Motorcycle Gearing Calculator Demystifies Transmission Ratios and Calculated Top Speeds

Not a math whiz? Does cold sweat form when you come down to calculating final drive ratios, top speed in each gear at the redline for your optimized track day set-up and so on?

Are you a techno-dinosaur who still thinks a circular slide-rule is advanced technology? Do you rummage through your collection of ancient Cycle magazines to find out what the top speed of some old motorcycle was in each gear instead of being able to figure it out? Yep—me, too.

Well, buck up, Bunky! That need not be the case anymore. It’s a new day and the mysterious world of all of that is now brought into focus with a free web-based motorcycle gearing calculator from an unlikely source called Blocklayer!

Indeed, the site has a variety of very handy calculators and technical support functions for the home handyman, contractor or would-be motorcycle performance maestro.

Here’s how it works:

For this example, I’m using the specifications from the factory service manual for my 1973 Honda CB500K2.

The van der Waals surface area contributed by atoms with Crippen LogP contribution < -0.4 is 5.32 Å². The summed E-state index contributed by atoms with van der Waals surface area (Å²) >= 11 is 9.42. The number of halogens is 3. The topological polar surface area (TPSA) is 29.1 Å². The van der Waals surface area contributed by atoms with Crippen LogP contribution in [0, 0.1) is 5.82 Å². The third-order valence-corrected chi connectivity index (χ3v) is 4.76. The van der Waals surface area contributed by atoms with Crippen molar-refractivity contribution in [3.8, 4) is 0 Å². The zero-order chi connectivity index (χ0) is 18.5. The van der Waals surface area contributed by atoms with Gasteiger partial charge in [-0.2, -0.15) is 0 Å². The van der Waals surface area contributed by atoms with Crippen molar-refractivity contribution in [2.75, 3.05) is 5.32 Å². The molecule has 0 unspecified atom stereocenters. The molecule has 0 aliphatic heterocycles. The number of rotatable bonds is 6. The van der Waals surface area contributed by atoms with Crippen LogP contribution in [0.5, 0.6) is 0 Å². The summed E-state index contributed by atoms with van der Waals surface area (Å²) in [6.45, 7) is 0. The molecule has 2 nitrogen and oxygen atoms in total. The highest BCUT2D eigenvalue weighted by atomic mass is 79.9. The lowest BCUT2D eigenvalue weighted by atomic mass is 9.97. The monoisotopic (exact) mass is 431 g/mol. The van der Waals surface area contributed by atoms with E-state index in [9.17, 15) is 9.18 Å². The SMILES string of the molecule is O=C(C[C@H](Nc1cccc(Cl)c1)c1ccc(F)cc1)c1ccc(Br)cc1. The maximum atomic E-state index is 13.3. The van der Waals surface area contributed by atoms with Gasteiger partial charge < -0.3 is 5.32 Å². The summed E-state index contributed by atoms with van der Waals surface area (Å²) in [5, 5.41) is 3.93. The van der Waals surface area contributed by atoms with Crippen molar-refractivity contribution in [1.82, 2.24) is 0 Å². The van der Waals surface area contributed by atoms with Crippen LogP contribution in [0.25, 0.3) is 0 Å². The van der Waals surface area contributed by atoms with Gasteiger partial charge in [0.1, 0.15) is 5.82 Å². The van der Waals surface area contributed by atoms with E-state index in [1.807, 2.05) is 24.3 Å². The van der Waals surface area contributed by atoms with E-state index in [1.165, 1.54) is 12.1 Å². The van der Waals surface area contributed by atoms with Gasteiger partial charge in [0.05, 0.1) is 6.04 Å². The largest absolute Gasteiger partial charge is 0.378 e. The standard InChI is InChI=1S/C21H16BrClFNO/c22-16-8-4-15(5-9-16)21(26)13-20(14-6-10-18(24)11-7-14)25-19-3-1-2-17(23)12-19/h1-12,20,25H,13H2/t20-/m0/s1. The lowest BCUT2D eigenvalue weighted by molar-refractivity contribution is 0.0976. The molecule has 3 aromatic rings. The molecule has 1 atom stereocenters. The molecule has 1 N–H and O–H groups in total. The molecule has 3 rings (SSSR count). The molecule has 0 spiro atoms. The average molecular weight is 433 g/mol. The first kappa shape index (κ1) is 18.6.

• Sprockets: Drive 17 tooth, driven: 34-tooth for a final reduction of 2:1 (it can work with pulleys, too)
  • Primary reduction: 3.063
  • Gear ratios: First: 2.353 Second: 1.636 Third: 1.269 Fourth: 1.036 Fifth: 0.900
  • Tires: Front 3.25 x 19 Rear: 3.50 x 18

All you have to do is input this data to the application on the site and it produces an adjustable tachometer, speedometer, and graph where you can enter your shift points, and it plots the calculated maximum speed in each gear! It’s so simple, even a doofus like me can do it. Below are the two graphs the motorcycle gearing calculator produced for the CB500K2 at 8000 rpm and 9530 rpm.

1973 Honda CB500K2 Calculated Speed in Gears at 8000 rpm by Blocklayer online calculator

motorcycle gear calculated speed 8000rpm.png

1973 Honda CB500K2 calculated speed in gears at 9530 rpm by Blocklayer calculator online

motorcycle gear calculated speed 9530rpm.png

There are some caveats on using the calculator. For example, tire sizes in inches should be converted to metric for that part of the process to assure accurate results. Making sure the gear ratios for each gear, primary and final drive reductions are correct is also critical data for an accurate outcome.

Even if everything is spot-on in terms of the data entered, there will still be potential for differences between your calculated performance and the actuals that show up at the timing traps, on your GPS, on your tachometer, or speedometer.

Things such as track surface conditions and ambient environmental conditions will affect final performance, as well. The bottom line—this motorcycle gearing calculator is an enormously helpful tool for bike builders, tuners and owners interested in assessing the potential effect of driveline changes they have in mind before they spin a wrench.